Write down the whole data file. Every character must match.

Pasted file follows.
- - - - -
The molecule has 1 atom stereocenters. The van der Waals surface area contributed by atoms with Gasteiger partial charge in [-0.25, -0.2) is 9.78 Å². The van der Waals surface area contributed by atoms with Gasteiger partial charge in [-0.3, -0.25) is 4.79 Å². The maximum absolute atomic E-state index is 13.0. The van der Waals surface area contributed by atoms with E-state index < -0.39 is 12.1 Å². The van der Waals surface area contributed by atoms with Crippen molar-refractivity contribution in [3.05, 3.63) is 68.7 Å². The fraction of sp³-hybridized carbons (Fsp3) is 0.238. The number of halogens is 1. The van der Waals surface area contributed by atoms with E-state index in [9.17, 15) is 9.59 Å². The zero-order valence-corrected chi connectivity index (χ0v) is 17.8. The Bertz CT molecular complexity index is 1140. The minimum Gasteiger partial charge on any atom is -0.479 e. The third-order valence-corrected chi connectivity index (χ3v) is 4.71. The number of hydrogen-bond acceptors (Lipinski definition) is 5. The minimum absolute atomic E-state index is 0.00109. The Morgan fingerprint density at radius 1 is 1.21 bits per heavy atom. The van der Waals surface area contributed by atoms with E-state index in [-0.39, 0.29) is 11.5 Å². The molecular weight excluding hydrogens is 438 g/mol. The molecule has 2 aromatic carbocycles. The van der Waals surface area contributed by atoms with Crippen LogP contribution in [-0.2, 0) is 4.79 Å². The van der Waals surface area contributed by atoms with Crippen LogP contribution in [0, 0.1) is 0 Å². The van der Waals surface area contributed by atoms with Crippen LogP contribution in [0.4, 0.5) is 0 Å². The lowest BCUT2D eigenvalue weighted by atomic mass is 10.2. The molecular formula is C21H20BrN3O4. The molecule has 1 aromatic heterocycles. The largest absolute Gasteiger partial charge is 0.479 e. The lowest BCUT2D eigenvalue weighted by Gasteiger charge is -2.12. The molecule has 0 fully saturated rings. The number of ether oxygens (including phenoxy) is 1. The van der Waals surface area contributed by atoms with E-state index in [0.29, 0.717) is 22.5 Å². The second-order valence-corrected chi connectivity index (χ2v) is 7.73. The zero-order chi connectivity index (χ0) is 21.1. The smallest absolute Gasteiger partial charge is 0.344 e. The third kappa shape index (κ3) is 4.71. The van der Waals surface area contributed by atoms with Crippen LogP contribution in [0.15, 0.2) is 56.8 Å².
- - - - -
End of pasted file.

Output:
The molecule has 1 atom stereocenters. The van der Waals surface area contributed by atoms with Gasteiger partial charge in [-0.25, -0.2) is 9.78 Å². The van der Waals surface area contributed by atoms with Gasteiger partial charge in [-0.3, -0.25) is 4.79 Å². The maximum absolute atomic E-state index is 13.0. The van der Waals surface area contributed by atoms with E-state index < -0.39 is 12.1 Å². The van der Waals surface area contributed by atoms with Crippen molar-refractivity contribution in [3.05, 3.63) is 68.7 Å². The fraction of sp³-hybridized carbons (Fsp3) is 0.238. The number of halogens is 1. The van der Waals surface area contributed by atoms with E-state index in [9.17, 15) is 9.59 Å². The zero-order valence-corrected chi connectivity index (χ0v) is 17.8. The Bertz CT molecular complexity index is 1140. The minimum Gasteiger partial charge on any atom is -0.479 e. The third-order valence-corrected chi connectivity index (χ3v) is 4.71. The number of hydrogen-bond acceptors (Lipinski definition) is 5. The minimum absolute atomic E-state index is 0.00109. The Morgan fingerprint density at radius 1 is 1.21 bits per heavy atom. The van der Waals surface area contributed by atoms with E-state index in [-0.39, 0.29) is 11.5 Å². The molecular weight excluding hydrogens is 438 g/mol. The molecule has 2 aromatic carbocycles. The van der Waals surface area contributed by atoms with Crippen LogP contribution in [-0.2, 0) is 4.79 Å². The van der Waals surface area contributed by atoms with Crippen LogP contribution in [0, 0.1) is 0 Å². The van der Waals surface area contributed by atoms with Crippen LogP contribution in [0.4, 0.5) is 0 Å². The lowest BCUT2D eigenvalue weighted by atomic mass is 10.2. The molecular formula is C21H20BrN3O4. The molecule has 1 aromatic heterocycles. The largest absolute Gasteiger partial charge is 0.479 e. The lowest BCUT2D eigenvalue weighted by Gasteiger charge is -2.12. The molecule has 0 fully saturated rings. The number of ether oxygens (including phenoxy) is 1. The van der Waals surface area contributed by atoms with E-state index in [0.29, 0.717) is 22.5 Å². The second-order valence-corrected chi connectivity index (χ2v) is 7.73. The zero-order chi connectivity index (χ0) is 21.1. The smallest absolute Gasteiger partial charge is 0.344 e. The third kappa shape index (κ3) is 4.71. The van der Waals surface area contributed by atoms with Crippen LogP contribution in [0.15, 0.2) is 56.8 Å².